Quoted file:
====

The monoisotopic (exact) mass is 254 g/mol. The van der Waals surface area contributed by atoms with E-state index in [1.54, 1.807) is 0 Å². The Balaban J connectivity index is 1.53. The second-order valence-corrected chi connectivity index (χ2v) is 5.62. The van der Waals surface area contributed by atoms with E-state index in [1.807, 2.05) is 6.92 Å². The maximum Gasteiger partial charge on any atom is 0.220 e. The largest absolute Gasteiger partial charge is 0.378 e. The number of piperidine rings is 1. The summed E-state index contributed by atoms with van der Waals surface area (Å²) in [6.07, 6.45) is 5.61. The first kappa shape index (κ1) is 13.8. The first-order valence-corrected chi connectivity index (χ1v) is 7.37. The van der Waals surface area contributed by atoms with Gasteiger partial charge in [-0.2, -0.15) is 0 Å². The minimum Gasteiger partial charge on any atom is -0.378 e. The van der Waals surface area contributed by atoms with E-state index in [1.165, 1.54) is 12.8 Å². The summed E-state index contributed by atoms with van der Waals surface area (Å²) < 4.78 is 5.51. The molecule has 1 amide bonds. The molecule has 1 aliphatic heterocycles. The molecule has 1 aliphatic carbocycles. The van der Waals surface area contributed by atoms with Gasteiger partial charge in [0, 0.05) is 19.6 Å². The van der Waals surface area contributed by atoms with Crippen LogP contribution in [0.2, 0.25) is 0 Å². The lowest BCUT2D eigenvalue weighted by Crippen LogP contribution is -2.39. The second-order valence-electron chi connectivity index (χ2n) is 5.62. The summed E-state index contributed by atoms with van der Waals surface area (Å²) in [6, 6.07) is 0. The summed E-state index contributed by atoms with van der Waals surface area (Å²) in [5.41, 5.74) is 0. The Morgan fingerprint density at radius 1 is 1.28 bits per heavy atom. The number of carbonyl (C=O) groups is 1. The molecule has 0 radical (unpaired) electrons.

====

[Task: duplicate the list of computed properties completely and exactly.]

The monoisotopic (exact) mass is 254 g/mol. The van der Waals surface area contributed by atoms with E-state index in [1.54, 1.807) is 0 Å². The Balaban J connectivity index is 1.53. The second-order valence-corrected chi connectivity index (χ2v) is 5.62. The van der Waals surface area contributed by atoms with E-state index in [1.807, 2.05) is 6.92 Å². The maximum Gasteiger partial charge on any atom is 0.220 e. The largest absolute Gasteiger partial charge is 0.378 e. The number of piperidine rings is 1. The summed E-state index contributed by atoms with van der Waals surface area (Å²) in [6.07, 6.45) is 5.61. The first kappa shape index (κ1) is 13.8. The first-order valence-corrected chi connectivity index (χ1v) is 7.37. The van der Waals surface area contributed by atoms with Gasteiger partial charge in [-0.2, -0.15) is 0 Å². The minimum Gasteiger partial charge on any atom is -0.378 e. The van der Waals surface area contributed by atoms with E-state index in [1.165, 1.54) is 12.8 Å². The summed E-state index contributed by atoms with van der Waals surface area (Å²) < 4.78 is 5.51. The molecule has 1 amide bonds. The molecule has 1 aliphatic heterocycles. The molecule has 1 aliphatic carbocycles. The van der Waals surface area contributed by atoms with Gasteiger partial charge in [0, 0.05) is 19.6 Å². The van der Waals surface area contributed by atoms with Crippen LogP contribution in [0.2, 0.25) is 0 Å². The lowest BCUT2D eigenvalue weighted by Crippen LogP contribution is -2.39. The second-order valence-electron chi connectivity index (χ2n) is 5.62. The summed E-state index contributed by atoms with van der Waals surface area (Å²) in [6, 6.07) is 0. The summed E-state index contributed by atoms with van der Waals surface area (Å²) in [5.41, 5.74) is 0. The Morgan fingerprint density at radius 1 is 1.28 bits per heavy atom. The number of carbonyl (C=O) groups is 1. The molecule has 0 radical (unpaired) electrons.